Free market capitalism can survive only when a country’s citizens are fiercely committed to preserving personal liberty and self-initiative. It requires a healthy, but respectful, disdain of government interference and a reliance on one’s own ingenuity to thrive. If the Obamacare debate was any indication, America lacks the internal strength and will to survive as a free-market economy. For this reason and others, socialism will eventually reassert its sway in the U.S. once the wave of revolutionary fervor subsides.
Returning to the subject at hand, how would a Trump impeachment affect the markets? Will the secular bull market in stocks continue if Trump were removed from office? What about the potential impact on the price of gold? A successful Donald Trump presidency replete with tax and Obamacare reform would not have been good for the price of gold. Gold is primarily a barometer of investor fear and uncertainty. Tax reform would almost certainly have benefited both corporate profits and the economy, and a booming economy isn’t normally conducive for a vibrant gold market (the exception being a war-time economy). However, the uncertainty generated by an investigation and subsequent impeachment hearings would likely serve to buoy the gold price to some degree. The greater the uncertainty surrounding the outcome of Trump’s trial by fire, the more likely gold will benefit.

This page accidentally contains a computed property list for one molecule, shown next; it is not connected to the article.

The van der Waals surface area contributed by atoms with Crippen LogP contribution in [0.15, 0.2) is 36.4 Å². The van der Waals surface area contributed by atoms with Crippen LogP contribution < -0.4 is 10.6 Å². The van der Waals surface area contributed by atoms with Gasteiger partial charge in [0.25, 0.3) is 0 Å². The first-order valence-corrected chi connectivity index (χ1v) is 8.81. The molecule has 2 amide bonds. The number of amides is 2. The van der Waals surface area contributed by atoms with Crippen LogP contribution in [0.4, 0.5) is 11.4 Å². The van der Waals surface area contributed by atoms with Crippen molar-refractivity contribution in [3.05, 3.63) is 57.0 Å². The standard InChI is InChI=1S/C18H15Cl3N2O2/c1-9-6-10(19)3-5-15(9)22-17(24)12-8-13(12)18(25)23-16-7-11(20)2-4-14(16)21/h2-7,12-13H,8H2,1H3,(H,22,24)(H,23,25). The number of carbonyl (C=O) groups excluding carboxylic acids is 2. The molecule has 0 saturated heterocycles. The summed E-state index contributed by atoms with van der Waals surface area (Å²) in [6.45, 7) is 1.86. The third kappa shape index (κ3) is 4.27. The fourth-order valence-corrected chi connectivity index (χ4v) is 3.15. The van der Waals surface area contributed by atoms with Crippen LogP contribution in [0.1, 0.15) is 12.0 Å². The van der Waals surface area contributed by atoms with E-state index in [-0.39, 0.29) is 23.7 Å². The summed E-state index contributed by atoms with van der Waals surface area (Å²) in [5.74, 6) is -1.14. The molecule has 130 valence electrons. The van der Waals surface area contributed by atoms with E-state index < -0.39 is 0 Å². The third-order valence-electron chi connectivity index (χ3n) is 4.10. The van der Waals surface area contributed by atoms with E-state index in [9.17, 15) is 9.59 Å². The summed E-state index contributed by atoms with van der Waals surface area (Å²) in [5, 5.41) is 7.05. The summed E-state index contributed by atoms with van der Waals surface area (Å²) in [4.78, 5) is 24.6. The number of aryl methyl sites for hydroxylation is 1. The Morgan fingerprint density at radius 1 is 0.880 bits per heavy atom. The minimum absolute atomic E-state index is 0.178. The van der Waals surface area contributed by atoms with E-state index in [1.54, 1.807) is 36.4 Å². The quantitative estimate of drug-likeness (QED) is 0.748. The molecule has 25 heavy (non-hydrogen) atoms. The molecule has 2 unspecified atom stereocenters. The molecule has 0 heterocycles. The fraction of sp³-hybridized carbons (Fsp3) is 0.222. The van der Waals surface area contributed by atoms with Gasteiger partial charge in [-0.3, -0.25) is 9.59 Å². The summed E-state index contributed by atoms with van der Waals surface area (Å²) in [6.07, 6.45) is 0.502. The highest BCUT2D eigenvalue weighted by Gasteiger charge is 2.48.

As for equities, the secular bull market which began in 2009 for the S&P 500 is still alive and will likely remain intact even if Trump is impeached. The stock market hasn’t been as vibrant in the last couple of years due to a variety of technical and fundamental factors, including the uncertainties surrounding the U.S. political outlook. Yet throughout the ups and downs of the last two years, there has been one constant: the lack of interest among retail investors. Americans by and large lost their appetite for equities several years ago and it shows little sign of returning to normal in the immediate future. This factor alone will ensure the bull’s longer-term survival throughout the short-term uncertainties, for no major bull market can end until the informed “smart money” investors unload their holding on uninformed participants (“dumb money”). The big money investors have to have someone to sell to as they can’t very well unload their stocks amongst themselves. So until we see the return of equity mania, we can be assured of the bull’s continuance notwithstanding its reduced vigor.